Reflections on Francis Hutcheson

This is the plaque that Fergus Whelan posted on the stair tower at the Church on Mary Street (a religious building now operated as a bar and restaurant). The plaque honors Francis Hutcheson, “Father of the Scottish Enlightenment,” whose ideas made their way into the US Declaration of Independence.

The plaque’s coverings catch refections of the buildings across the intersection, at the west end of Henry Street. Here you see Primark’s world headquarters (the lovely red brick building with the patina-ed copper dome) to the right of Francis’ likeness.

Francis Hutchenson plaque

History Lessons (for the Irish, Italian, Tunisian, English and American crowd)

Fergus Wheelan is a walking archive of Irish history and politics.  He’s a self-made historian who brings complex history to life and makes it simple to understand.  Every guest who visits I find reading his book, Dissent into Treason. It’s available from Amazon in the US. I can’t fathom the amount of time he spent in libraries and archives research this book — nor the time it took to understand, structure, and explain the information in such an enlightening way.

It’s no wonder Fergus drawn to the Cobblestone Pub, a place operated by Tom Mulligan (a man with a degree in Irish history and policies himself).

Every visit to the Cobblestone is a lesson in tradition for me.

Last week, I had more friends in tow.  Here you see Toni Grey (an English friend who retired to Tunisia many moons ago) and her Italian boyfriend, Toni and Giuseppe Conte.

Incidentally, Giuseppe rents apartments and B&B rooms in Rome.  I visited one of the apartments and found it to be quite charming and extremely well located (near Campo de’ Fiori).  You can contact Giuseppe at <g.conte@promedinternational.com> for more information.

Graduating with the Saints at DIT (and Getting Fergus’ Take on it All)

DIT President Brian Norton with Shannon Chance.

DIT President Brian Norton with Fulbright Scholar Shannon Chance.

DIT’s graduation ceremony is an event to behold!

Today’s occurred at St. Patrick’s Cathedral (which is the largest church building in Ireland).  You may recall that Kitty Lee, Patty, and I visited it last week.

At DIT exams for the fall semester occur in January, and winter graduation falls shortly after.

During the ceremony, each graduate’s name, degree title, and thesis topic is announced. Today’s list of topics highlighted valuable contributions DIT is making to society in areas such as physics, health and nutrition, energy, and computing.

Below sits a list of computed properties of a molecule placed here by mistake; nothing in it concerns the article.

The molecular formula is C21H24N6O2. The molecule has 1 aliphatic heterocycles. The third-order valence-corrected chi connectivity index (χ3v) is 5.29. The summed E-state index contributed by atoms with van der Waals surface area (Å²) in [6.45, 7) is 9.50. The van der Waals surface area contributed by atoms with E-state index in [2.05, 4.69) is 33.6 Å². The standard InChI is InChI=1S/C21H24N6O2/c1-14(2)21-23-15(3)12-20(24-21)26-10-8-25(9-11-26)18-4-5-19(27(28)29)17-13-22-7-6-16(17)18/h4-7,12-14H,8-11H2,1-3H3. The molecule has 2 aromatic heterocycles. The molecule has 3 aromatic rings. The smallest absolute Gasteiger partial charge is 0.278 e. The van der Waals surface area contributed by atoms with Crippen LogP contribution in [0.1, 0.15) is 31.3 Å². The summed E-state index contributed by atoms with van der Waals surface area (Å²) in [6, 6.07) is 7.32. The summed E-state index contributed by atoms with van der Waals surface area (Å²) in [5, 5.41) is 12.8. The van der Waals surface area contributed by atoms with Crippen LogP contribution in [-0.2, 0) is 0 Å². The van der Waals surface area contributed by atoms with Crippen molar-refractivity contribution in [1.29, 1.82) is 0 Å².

For me, a true highlight of the ceremony was a performance by two students: a signer and a harpist.  The talented duo really brought this grand space to life.  (Kitty, Patty, and I missed Evensong in this church last night — by just a few sad minutes — and so I tried to live today’s event vicariously on their behalf while they soared above the Atlantic on their journey home.)

Today also presented my first opportunity to meet DIT’s president, Prof. Brian Norton in person.  When the opportunity appeared, I stepped forward without hesitation, extended my hand, and introduced myself.  I was truly dumbfounded when Dr. Norton said he knew who I was and that he had read my blog.  Wow!  I look forward to meeting him again soon.

Fergus Wheelan's insightful book on Irish/Dublin history of the 1600 and 1700s.

Fergus Wheelan’s insightful book on Irish/Dublin history of the 1600 and 1700s.

At the reception, I also met a few members the electrical engineering faculty I haven’t yet gotten to know.  I hope to have more to tell about their work soon.

I’ve included some photos of the day, including a snapshot of the English and Protestant flags hanging in St. Patrick’s (Protestant) Cathedral.

Upon returning to my apartment, I curled up with Fergus Whelan‘s book Dissent into Treason. In the first chapter, Fergus does a remarkable job of explaining the formative roots of various Western denominations. I’ve learned so much in just 20 pages… including distinctions between Unitarians, Presbyterians and Congregationalists, Quakers, Levelers, Catholics, and the like. I believe Dissenters were people whose supported the creation the Irish nation despite pressure from their larger brethren and/or religious underpinnings to support the English crown.  I’ll gain clarity on that soon, I’m sure.

Have you ver wondered why more Protestants read the Bible today than Catholics (in the US at least)?  I certainly have.

Fergus’ book explains that in Ireland in the 1600s, Catholics were only permitted to read scriptures in Latin or Greek.  Protestants were given freedom to read in English. Hummmm.

In Ireland there’s so very much to discover.  I’m trying to make the most of every moment, but there’s not nearly enough of time to do, see, and learn all I’d like….